Momentum is a precious commodity and wielding it well is among best productivity tricks. Accomplishing big, artistic things and staying on track to do so requires momentum, and daily mental tricks to prevent derailment. It’s not like you sit down and create a great big achievement all at once. It’s broken up over days, and those gaps between work sessions where you sleep, eat and live characterize your accomplishment as much as the work-sessions themselves.
In particular, getting back into the work-flow every day is where the project is MOST characterized. You infuse the love and the clarity for your work back in, creating the desire to tackle it, fists blazing, and knowing exactly where to hit. You may be tracking a few thousand things in your head at this moment, and their relationships to each other. Conversely, you may come to hate your work and allow your mind to muddle the details. You hate getting started, because you hardly know where to begin, and can’t sort out multiple conflicting priorities. Breakdown ensues, and the whole day is a lost cause.
This magical moment of getting started each day is where the momentum of a project is won or lost. Once engaged in a project and getting into the zone, its easy to stay engaged as one interesting thing builds upon the next, and you hardly want the day to end, or to sleep from exhaustion, and such. Silly interruptions at this point can be devastating, because you have to again go through the exhausting mental trick of re-engaging yourself. A 30-second interruption can easily be a half-hour of lost productivity–or maybe even knock you off your stride for the day. But this post specifically addresses how to make that re-engagement work well–and its all in loving your work and WANTING to get back to it.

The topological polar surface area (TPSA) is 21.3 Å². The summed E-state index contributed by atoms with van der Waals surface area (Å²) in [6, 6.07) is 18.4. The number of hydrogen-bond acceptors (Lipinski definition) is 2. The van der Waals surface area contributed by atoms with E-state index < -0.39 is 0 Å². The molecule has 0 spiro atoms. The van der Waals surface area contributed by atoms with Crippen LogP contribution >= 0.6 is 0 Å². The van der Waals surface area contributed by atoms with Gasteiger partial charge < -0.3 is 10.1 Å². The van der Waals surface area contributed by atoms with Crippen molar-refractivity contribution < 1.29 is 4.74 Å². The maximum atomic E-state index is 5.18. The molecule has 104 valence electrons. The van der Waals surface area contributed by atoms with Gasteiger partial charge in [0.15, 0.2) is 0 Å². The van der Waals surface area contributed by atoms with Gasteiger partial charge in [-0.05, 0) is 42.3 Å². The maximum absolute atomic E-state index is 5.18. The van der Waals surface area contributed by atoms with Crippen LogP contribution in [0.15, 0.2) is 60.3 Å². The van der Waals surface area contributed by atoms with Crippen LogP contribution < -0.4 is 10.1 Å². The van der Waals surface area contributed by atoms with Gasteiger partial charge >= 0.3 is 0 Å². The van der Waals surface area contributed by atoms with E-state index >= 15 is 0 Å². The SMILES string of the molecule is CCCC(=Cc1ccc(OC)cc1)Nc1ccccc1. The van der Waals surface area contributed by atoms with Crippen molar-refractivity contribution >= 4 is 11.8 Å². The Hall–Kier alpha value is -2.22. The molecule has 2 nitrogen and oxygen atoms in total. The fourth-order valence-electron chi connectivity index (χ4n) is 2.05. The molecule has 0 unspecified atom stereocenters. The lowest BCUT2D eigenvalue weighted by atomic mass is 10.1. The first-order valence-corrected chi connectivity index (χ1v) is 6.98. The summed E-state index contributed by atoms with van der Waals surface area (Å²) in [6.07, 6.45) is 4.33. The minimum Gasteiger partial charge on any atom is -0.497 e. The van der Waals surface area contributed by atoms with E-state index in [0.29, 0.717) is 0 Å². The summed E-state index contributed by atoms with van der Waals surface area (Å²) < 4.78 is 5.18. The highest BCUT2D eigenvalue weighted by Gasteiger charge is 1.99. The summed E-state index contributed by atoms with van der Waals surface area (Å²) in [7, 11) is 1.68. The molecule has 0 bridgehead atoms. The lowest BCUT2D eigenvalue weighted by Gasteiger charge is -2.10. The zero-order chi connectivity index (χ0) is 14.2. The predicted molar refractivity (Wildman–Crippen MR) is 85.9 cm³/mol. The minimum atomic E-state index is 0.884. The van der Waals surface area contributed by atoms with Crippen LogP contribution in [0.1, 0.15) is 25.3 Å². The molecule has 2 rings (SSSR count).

Ensuring that the “love your work” scenario plays out can be greatly aided by wrapping it in a narrative. A daily journal can help–purely for your own sake that you never intend to publish, but wouldn’t hurt you if you did. Picture yourself being quizzed about your work by someone you respect, and how useful a passionate, knowledgeable reply would be to your cause. Picture your future-self explaining back to you the importance of those small decisions you are making today. Picture facing your greatest adversary in a sudden showdown, and crushing him/her due to anticipating every possibility and building in that preparation.
In those lulls between work-sessions, you should be anxious to get started again, and resolve that last little challenge you put down. It should not take much time or effort to get into the groove again–you should be able to jump right in–with BETTER than perfect continuity. Why better? Because your unconscious mind has had about 15 hours and a night’s sleep to work on it. You may not realize it right off, but you are in a much better position to tackle that challenge. The purpose of the daily journal is to just tease it out of your subconscious and prevent you from doing something your future-self would smack you in the head for.
Your project is a sculpture, and each day is a chance to take a chisel strike at the rock to reveal the beautiful shape hidden within. It takes thoughtfulness, imagination, and familiarity with the medium. Hit too hard, and you break off an arm. Hit too lightly, and it will never be done. Pretend to hit, and you’ll be decommissioned pretty darn quick (unless you work in education or government). It takes guts to take those chisel strikes. It never feels urgent, and is rarely understood by those around you, because they lack your vision. You may even encounter ridicule or derision. As long as you know you are right, ridicule is a good sign, as it shows you will be meeting unpreparedness with preparedness.
The price of this passionate and continuous work methodology is de-prioritizing, or perhaps even blowing off the urgent work of the day. And sometimes that type of work is what pays the bills and allows you to sculpt–which adds risk to the equation. It’s hard to get anyone to pay for art before they share the vision. But its worth taking the risk. Do the bare minimum of the drudgery work that pays the bills and rush to get onto the work that you love. Eventually–again, IF you’re right–a flip-flop will occur, and people will realize the brilliance of your vision and pay you to do THAT thing instead, because you are much more valuable for your art than you are for the drudgery work that anyone could perform.